Nine years ago, The Times surveyed some of Los Angeles' most thoughtful, civic-minded leaders for their ideas on what ailed this city. Most responded with insights into the power structure -- the authority of the mayor, frustrations with the City Council and the Board of Supervisors and the like. Father Gregory Boyle saw it differently. "If government's heart could be broken by the things that break the heart of God," he said, "then government would be better."
Boyle knows what he's talking about when he contemplates the landscape of heartbreak. In his ministry to L.A.'s gang members, he has buried 156 of his flock. He struggled through what he refers to as the "decade of death" -- the years from 1988 to 1998, when gang violence took a devastating toll in Los Angeles and beyond. And he has been forced to move Homeboy Industries, which he founded to help those amid that violence, four times, most recently because its Boyle Heights headquarters was destroyed by a fire.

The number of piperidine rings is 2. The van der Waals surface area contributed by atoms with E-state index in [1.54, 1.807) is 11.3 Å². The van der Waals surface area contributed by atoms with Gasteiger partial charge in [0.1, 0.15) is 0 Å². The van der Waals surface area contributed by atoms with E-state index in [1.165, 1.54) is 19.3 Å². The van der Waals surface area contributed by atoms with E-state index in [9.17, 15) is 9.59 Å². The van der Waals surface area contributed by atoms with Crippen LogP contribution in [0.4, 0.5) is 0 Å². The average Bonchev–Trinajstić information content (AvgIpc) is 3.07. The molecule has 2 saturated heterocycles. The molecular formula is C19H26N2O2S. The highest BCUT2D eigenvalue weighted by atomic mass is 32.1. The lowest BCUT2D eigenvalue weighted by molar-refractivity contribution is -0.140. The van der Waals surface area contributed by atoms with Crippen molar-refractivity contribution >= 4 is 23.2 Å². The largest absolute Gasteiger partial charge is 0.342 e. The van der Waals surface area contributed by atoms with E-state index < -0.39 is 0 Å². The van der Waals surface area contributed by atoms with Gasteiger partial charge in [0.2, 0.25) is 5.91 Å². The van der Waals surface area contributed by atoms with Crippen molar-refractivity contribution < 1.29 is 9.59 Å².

On Tuesday, however, Boyle presided over a triumph of that same mission as he formally opened Homeboy's new bakery, cafe, office building and rehabilitation center, in a swank facility a few blocks from Union Station. As the ribbon-cutting neared, young men and women scurried through the building, pushing mops and polishing glass to the tune of a mariachi band playing outside. Workers handed out gift certificates and programs and showed off their new ovens, tattoos peeking out from beneath their uniforms. The mood was festive -- the air wafting with a blend of cleaning solution and freshly baked bread -- but with hints of tragedy. Too many of those in attendance navigated in wheelchairs.